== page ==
For me, any opportunity to get my hands dirty on something I've never done before, I jump on. I have taken jobs because of that one criteria. If I'm not growing at my job, I either take action (talk to my boss) and make sure I get new opportunities, or I start looking for another job.

Concieve of and work on your own projects. Make things that use software. Scratch your own itches. Eat your own dogfood.

Make things. Make things. Make things.

Not just pieces of things, the full things!

Don't get trapped in over-specialization, always be able to make things completely.

Whatever notion of "full-stack" you have right now, you have no idea how big the stack really is until you try to own it and make things on your own.

Also, and this is a big one, to be a truly great developer, you need to transcend "developer" and understand and master the context in which "developer" exists. Let's call that "growing your stack". You will be a much more insightful developer when you see all the moving parts, of which development is just one.

A grumpy colleague teaching me the ins and out of defensive programming. Then books, code complete is ten year experience condensed on paper.

This was what I was going to say but I figured it was a pretty common sentiment :) The thing that really gave me confidence was finding someone who was willing to take me on and mentor me when I was figuring things out, it makes a massive difference really quickly.

I don't have a CS degree either and wouldn't consider myself a guru or anything, but the stuff that helped me out the most was probably doing daily programmer challenges[0]. Even the ones that seem easy on the surface generally have a few gotchas and they try to explore common CS stuff. It's cool because most of the challenges are pretty fun and interesting, you get to try something new with a little guidance, and you can check out how other people solve the same thing.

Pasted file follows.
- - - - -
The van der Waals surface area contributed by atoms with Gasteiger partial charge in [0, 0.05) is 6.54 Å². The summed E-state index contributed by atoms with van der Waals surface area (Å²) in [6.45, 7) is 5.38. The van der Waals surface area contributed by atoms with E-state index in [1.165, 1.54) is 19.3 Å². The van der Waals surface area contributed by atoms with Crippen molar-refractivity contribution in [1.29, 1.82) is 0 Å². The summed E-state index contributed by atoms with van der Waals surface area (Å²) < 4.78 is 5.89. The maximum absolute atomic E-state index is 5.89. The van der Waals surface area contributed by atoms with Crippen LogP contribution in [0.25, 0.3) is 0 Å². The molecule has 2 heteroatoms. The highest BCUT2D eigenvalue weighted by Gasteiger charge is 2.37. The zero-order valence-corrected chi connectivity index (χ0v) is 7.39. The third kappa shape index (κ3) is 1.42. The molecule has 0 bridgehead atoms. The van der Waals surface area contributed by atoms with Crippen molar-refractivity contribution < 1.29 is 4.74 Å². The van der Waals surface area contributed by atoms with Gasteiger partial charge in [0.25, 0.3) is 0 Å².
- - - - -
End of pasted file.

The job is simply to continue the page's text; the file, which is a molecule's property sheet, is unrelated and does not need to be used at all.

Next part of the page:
0: https://www.reddit.com/r/dailyprogrammer/

What did it for me was doing deep dives into some 'hard' areas: wrote a parser and interpreter for a BASIC dialect in C, implemented 3d software rendering in 4k of Java, wrote some multithreaded client servers in C and Java, did some homebrew gameboy/gameboy color dev in z80 assembler.

Workign through things like this really gives you a lot of confidence. There are a lot of resources online for this stuff nowadays. If there's something you read about that makes you go 'wow, that's impressive', define a manageable subset of the subject, and go do it!

Having something that I wanted to build/hack on was what helped me get started. Most people starting out focus solely on doing tutorials, but it's really hard to get things to stick for me in that scenario. Having my own project allowed for me to trouble shoot, build, and deploy my own app helped me stay motivated to learn and gave me great experience.

At the beginning, I wanted to hack on simple things like creating a blog or twitter clone which pieces of can be found in tutorials. As you get more experience you can build increasingly complex things in shorter time spans.

"As iron sharpens iron, so one person sharpens another." I think the best answer to this question is to work with talented people. I've had a many working relationships with others who were incredibly sharp, which has enabled me to expand my knowledge and fill in gaps. The tricky part is finding and getting into roles where this can happen. I suppose I've been lucky in this regard. I think being honest about who you are, and showing people that you're always learning (as, clearly, you are), will go a long way to opening doors like that.

Peter Norvig agrees with you in "Teach Yourself Programming in Ten Years":


Work on a project where you are the best programmer; work on a project where you are the worst programmer.

Peter also stresses "deliberate practice," a point I did not appreciate until I read the book "Peak" recently.


I've found great personal growth when I move beyond my comfort zone and operate in an anxiety-invoking, hellish space of uncertainty and fear of failure. The "process" is far more important to my personal development than the ultimate outcome. So, I grow personally regardless of whether I fail.

With this given, I recommend you give yourself permission to fail, so that you may grow, and take on a stretch goal. I've done this a number of times. I'd gladly share more with you if it were of interest. See my HN profile to contact privately.